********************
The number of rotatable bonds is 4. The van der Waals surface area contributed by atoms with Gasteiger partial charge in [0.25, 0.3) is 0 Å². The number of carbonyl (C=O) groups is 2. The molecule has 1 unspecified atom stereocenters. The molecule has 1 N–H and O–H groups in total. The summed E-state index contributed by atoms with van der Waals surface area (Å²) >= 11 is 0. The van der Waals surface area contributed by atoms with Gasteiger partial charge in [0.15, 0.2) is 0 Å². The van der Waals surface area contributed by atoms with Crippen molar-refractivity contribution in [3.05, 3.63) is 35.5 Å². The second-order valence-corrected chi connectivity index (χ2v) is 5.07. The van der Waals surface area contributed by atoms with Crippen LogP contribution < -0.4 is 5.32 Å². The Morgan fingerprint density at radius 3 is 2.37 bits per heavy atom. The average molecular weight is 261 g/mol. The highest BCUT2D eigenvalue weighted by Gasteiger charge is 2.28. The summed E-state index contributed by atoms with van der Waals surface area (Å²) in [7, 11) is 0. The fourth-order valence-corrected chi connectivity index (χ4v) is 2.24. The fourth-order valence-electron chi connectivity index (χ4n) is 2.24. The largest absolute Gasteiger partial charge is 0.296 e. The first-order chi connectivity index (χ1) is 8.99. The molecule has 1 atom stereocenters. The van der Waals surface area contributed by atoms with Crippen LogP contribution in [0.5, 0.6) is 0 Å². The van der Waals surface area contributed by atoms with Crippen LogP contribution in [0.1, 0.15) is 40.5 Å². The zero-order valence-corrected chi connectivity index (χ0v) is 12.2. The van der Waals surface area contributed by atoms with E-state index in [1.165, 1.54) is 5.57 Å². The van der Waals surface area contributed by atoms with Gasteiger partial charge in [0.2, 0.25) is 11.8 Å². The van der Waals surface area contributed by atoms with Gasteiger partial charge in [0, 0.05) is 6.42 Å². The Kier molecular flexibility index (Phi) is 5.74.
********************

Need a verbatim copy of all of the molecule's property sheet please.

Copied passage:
The number of rotatable bonds is 4. The van der Waals surface area contributed by atoms with Gasteiger partial charge in [0.25, 0.3) is 0 Å². The number of carbonyl (C=O) groups is 2. The molecule has 1 unspecified atom stereocenters. The molecule has 1 N–H and O–H groups in total. The summed E-state index contributed by atoms with van der Waals surface area (Å²) >= 11 is 0. The van der Waals surface area contributed by atoms with Gasteiger partial charge in [0.15, 0.2) is 0 Å². The van der Waals surface area contributed by atoms with Crippen molar-refractivity contribution in [3.05, 3.63) is 35.5 Å². The second-order valence-corrected chi connectivity index (χ2v) is 5.07. The van der Waals surface area contributed by atoms with Crippen LogP contribution < -0.4 is 5.32 Å². The Morgan fingerprint density at radius 3 is 2.37 bits per heavy atom. The average molecular weight is 261 g/mol. The highest BCUT2D eigenvalue weighted by Gasteiger charge is 2.28. The summed E-state index contributed by atoms with van der Waals surface area (Å²) in [7, 11) is 0. The fourth-order valence-corrected chi connectivity index (χ4v) is 2.24. The fourth-order valence-electron chi connectivity index (χ4n) is 2.24. The largest absolute Gasteiger partial charge is 0.296 e. The first-order chi connectivity index (χ1) is 8.99. The molecule has 1 atom stereocenters. The van der Waals surface area contributed by atoms with Crippen LogP contribution in [0.5, 0.6) is 0 Å². The van der Waals surface area contributed by atoms with Crippen LogP contribution in [0.1, 0.15) is 40.5 Å². The zero-order valence-corrected chi connectivity index (χ0v) is 12.2. The van der Waals surface area contributed by atoms with E-state index in [1.165, 1.54) is 5.57 Å². The van der Waals surface area contributed by atoms with Gasteiger partial charge in [0.2, 0.25) is 11.8 Å². The van der Waals surface area contributed by atoms with Gasteiger partial charge in [0, 0.05) is 6.42 Å². The Kier molecular flexibility index (Phi) is 5.74.